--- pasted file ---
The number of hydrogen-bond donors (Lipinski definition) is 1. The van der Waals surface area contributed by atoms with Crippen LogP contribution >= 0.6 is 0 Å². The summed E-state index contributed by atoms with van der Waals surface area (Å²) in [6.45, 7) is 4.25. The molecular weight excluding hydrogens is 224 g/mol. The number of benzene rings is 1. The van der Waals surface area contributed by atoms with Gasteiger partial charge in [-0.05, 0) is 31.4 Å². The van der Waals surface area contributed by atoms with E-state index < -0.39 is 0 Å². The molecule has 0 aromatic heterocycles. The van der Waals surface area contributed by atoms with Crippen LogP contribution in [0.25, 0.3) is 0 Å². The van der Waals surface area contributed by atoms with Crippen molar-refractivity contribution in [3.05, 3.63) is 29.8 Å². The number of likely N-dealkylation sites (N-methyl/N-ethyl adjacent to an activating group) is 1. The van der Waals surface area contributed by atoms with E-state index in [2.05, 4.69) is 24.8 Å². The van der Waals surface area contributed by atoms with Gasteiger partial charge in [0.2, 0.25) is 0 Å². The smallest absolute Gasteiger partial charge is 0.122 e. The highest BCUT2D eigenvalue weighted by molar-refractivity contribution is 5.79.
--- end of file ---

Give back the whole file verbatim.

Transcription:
The number of hydrogen-bond donors (Lipinski definition) is 1. The van der Waals surface area contributed by atoms with Crippen LogP contribution >= 0.6 is 0 Å². The summed E-state index contributed by atoms with van der Waals surface area (Å²) in [6.45, 7) is 4.25. The molecular weight excluding hydrogens is 224 g/mol. The number of benzene rings is 1. The van der Waals surface area contributed by atoms with Gasteiger partial charge in [-0.05, 0) is 31.4 Å². The van der Waals surface area contributed by atoms with E-state index < -0.39 is 0 Å². The molecule has 0 aromatic heterocycles. The van der Waals surface area contributed by atoms with Crippen LogP contribution in [0.25, 0.3) is 0 Å². The van der Waals surface area contributed by atoms with Crippen molar-refractivity contribution in [3.05, 3.63) is 29.8 Å². The number of likely N-dealkylation sites (N-methyl/N-ethyl adjacent to an activating group) is 1. The van der Waals surface area contributed by atoms with E-state index in [2.05, 4.69) is 24.8 Å². The van der Waals surface area contributed by atoms with Gasteiger partial charge in [0.2, 0.25) is 0 Å². The smallest absolute Gasteiger partial charge is 0.122 e. The highest BCUT2D eigenvalue weighted by molar-refractivity contribution is 5.79.